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DateEvent
22 March 2018India from Three Angles
16 November 2017Backstage at the Opera
09 March 2017The Houses of Parliament - Burning, Building and Bombing
17 November 2016From Leonardo to You - The History and Art of Science
14 July 2016NADFAS East Anglia Area Special Interest Day
18 February 2016True to Life? Dutch painting and society in Vermeer's Golden Age
19 November 2015The Passionate Eye: Painting, Pleasure and the Search for Paradise, the art of Degas, Whistler and Monet, and Sickert.
30 April 2015Michelangelo - starting at 10.00
20 November 2014Rembrandt Harmenszoon van Rijn
06 March 201412,000 years of Japanese Art
21 November 2013An Introduction to Modern Art
28 February 2013Sutherland, Piper and Neo-Romanticism
23 February 2012Emma Hamilton and Josephine Bonaparte
17 November 2011Islamic Art
18 November 2010Tailoring the Image: Examining the Place of Costume and Accessories in Art

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India from Three Angles Oliver Everett Thursday 22 March 2018

 

Please note, due to illness, this SID has been rescheduled.  It will now take place on 3 May.

Oliver Everett's career started in the Diplomatic Service including a posting to India.  He was educated at Cambridge University and undertook post-graduate work at Tufts University and the LSE.  He is Librarian Emeritus at the Royal Library, Windsor Castle.  He leads NADFAS tours to India.

In this Special Interest Day we shall look at India's early history, the construction of the Taj Mahal and then Britian's great contribution to the study of India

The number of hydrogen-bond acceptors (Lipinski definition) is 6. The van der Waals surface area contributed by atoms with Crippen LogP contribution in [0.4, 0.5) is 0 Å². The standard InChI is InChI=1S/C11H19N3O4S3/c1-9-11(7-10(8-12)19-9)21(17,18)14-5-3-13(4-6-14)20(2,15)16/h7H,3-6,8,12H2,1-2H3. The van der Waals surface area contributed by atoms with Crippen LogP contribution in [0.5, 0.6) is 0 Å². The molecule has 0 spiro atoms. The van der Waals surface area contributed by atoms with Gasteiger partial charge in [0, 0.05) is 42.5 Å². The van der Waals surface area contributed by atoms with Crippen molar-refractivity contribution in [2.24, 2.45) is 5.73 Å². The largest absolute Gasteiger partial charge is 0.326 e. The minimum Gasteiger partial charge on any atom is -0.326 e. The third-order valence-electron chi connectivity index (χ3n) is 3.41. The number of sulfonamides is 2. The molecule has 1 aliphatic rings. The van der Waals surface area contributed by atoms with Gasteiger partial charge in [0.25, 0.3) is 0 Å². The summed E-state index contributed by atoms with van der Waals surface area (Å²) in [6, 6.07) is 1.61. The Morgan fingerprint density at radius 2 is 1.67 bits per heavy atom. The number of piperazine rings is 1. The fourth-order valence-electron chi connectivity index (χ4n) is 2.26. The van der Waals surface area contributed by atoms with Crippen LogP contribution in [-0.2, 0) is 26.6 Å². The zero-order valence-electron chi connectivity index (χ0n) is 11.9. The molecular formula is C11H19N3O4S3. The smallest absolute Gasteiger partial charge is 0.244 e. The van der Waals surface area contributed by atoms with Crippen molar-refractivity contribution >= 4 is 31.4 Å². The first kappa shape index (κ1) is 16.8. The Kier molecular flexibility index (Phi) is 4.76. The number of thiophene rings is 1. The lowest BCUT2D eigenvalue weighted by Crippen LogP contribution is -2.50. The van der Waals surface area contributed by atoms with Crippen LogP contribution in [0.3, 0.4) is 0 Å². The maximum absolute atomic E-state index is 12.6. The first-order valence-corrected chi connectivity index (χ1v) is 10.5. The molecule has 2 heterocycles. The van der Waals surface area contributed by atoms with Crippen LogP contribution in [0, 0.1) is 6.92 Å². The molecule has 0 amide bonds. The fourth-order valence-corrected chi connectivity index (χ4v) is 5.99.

We shall begin our day with a talk starting from the Indus Valley civilisation (3000BC to 1500BC) and continues with the Aryan invasion from 1500BC and with the brief but significant invasion by Alexander the Great in 326BC. The Mauryan Empire (320-180BC) was the first full scale indigenous empire in India. Its most powerful Emperor, Ashoka, spread Buddhism over much of the country with his famous columns, rock inscriptions and stupas. The second great Indian Empire, the Guptas (320-480AD), created a sophisticated society with flourishing arts, architecture, sculpture, literature, sciences, economics and administration. Cave and rock temples are described and illustrated, including the remarkable wall paintings at Ajanta and the sculpture at Ellora and Elephanta. Hindu temples developed all over the country from the 5th century AD onwards and became increasingly complex and extraordinary. The Muslim invasion of India at the end of the 12th century introduced new forms of architecture and art. 

After our break for coffee/tea we shall look closely at the magnificent Taj Mahal, built by the Mughal Emperor Shah Jahan as a mausoleum for his favourite wife, Mumtaz Mahal. The lecture traces the origins of its design, its site in Agra, how it was built, the craftsmen, the interiors and its surrounding buildings and gardens.

Finally, after lunch (which is not included)  we look at Britain's historical involvement with India which is sometimes criticised. And there were undeniably dark and culpable episodes. But a number of British individuals were very dedicated to India and made great contributions to the study of its history, languages, religions, archaeology, architecture, topography, sociology, zoology and botany. The talk describes the very successful work in those fields of a series of Britons who are not often given the recognition they deserve. Between Warren Hastings, the first Governor-General, and Lord Curzon, a most prominent Viceroy, there were civil servants, soldiers, judges, doctors, engineers, surveyors and others who immersed themselves in the local culture and revealed a great deal about India's amazing past.